The Hampton Synagogue appears to have been considering an even larger symbolic Jewish religious boundary, known as an eruv, than it originally proposed for Westhampton Beach Village in 2008, according to a copy of a letter sent from an attorney to the house of worship in March.
Months after withdrawing its application with the village two years ago, officials with the Sunset Avenue synagogue apparently asked a Manhattan law firm to also investigate the bylaws of both Quogue and West Hampton Dunes villages, as well as Southampton Town, for reasons still unclear.
But Marvin Tenzer, the president of the East End Eruv Association—the non-profit organization that has been working to establish the larger symbolic boundary—adamantly maintains that the Westhampton Beach synagogue does not have a hand in his current push to establish the larger eruv. The East End Eruv Association is looking to create one that would encompass both Westhampton Beach Village and the hamlet of Quiogue, as well as parts of Quogue Village and the hamlet of Westhampton.
An eruv, which would be delineated by markings known as “lechis” attached to utility poles, would allow Orthodox Jews to push and carry items on the Sabbath, actions that are normally not allowed on their day of rest. The Hampton Synagogue retracted its 2008 proposal after many Westhampton Beach residents protested. Some residents are rallying again against the new proposal by East End Eruv Association.
The letter, which was sent in March from Robert G. Sugarman, an attorney with the Manhattan law firm Weil, Gotshal & Manges LLP, indicates that the Hampton Synagogue asked him to look into the laws of local municipalities, Suffolk County and New York State, in order to determine whether or not the synagogue would have to apply with any government officials to establish an eruv in the area.
Synagogue officials—including President Morris Tuchman, Founding Rabbi Marc Schneier and Assistant Rabbi Avraham Bronstein—did not return calls or e-mails seeking comment this week. Synagogue officials have not responded to any inquiries by The Press since the East End Eruv Association proposal became public in late August.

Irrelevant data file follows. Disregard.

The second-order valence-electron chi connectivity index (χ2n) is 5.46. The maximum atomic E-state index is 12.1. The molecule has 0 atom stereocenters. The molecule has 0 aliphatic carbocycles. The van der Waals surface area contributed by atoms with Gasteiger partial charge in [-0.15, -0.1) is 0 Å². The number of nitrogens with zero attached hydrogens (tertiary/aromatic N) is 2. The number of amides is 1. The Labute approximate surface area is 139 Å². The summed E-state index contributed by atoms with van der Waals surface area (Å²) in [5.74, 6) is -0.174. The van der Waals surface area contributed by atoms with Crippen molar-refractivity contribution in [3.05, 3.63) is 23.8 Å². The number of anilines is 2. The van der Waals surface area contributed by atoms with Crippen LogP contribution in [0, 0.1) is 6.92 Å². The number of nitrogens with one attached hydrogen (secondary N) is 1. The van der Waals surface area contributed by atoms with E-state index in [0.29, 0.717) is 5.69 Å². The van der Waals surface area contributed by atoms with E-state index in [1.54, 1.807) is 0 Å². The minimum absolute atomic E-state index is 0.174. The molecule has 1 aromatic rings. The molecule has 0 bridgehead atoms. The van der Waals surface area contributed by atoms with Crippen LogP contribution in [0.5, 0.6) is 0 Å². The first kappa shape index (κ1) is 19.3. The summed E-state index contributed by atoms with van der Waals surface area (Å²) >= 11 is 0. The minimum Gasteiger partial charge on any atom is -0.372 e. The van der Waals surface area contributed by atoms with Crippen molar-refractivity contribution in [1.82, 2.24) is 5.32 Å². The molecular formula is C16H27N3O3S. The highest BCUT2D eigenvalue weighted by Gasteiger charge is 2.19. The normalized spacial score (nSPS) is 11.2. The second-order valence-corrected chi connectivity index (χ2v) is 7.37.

In the brief letter, which is addressed to Mr. Tuchman and also sent to the East End Eruv Association, Mr. Sugarman wrote: “You have asked us to research whether there are any local, county, or state laws or ordinances which would require the approval of any governmental entity for the placement of lechis on privately owned telephone poles in the Westhampton area. Our research has indicated that there are none.”
Mr. Sugarman, who did not return calls seeking comment, wrote in the letter that his firm looked over the laws of the villages of Westhampton Beach, Quogue and West Hampton Dunes, along with those of Southampton Town, Suffolk County and New York State, and found no reason for the synagogue to apply with any of them to create an eruv.
On the surface, the letter appears to establish a connection between the synagogue and East End Eruv Association, because it was addressed to both and “East End Eruv Association” appears in the letter’s subject line. Mr. Tenzer has stated in the past that his eruv proposal is “absolutely unrelated” to the synagogue, even though he is a member there.
Mr. Tenzer said this week that the letter obtained by The Press is a copy of a letter that Mr. Sugarman sent the synagogue in 2009. While the synagogue never refiled its eruv application with Westhampton Beach, Mr. Tenzer said he hired Mr. Sugarman’s law firm for his own proposal, and requested a copy of the letter in March for his own applications to the Long Island Power Authority and Verizon for the use of their utility poles.
“The EEEA applications to LIPA and Verizon both required a statement regarding any necessary governmental approvals,” Mr. Tenzer wrote in an e-mail on Monday. “While we understand that the synagogue never formally applied to LIPA or Verizon, we knew that Weil had researched the issue for the synagogue. We asked Weil for any opinion letter they issued on the subject and they furnished a copy of the letter they had sent to the synagogue in 2009, and updated the letter without changing the addressee.”
When asked whether or not the synagogue was at any point pursuing a larger eruv, as is suggested in the letter’s response to the inquiry about local laws, Mr. Tenzer wrote: “I was not involved in the synagogue’s application and have no knowledge of why the question was asked.”
The letter from Mr. Sugarman seems to have aided Mr. Tenzer in his push for an eruv, allowing him to effectively bypass the villages in the approval process. Last week, Verizon send a letter to Quogue Village saying that it planned to allow the East End Eruv Association to attach lechis to its utility poles, despite Mayor Peter Sartorius’s assertion that such attachments would violate village law.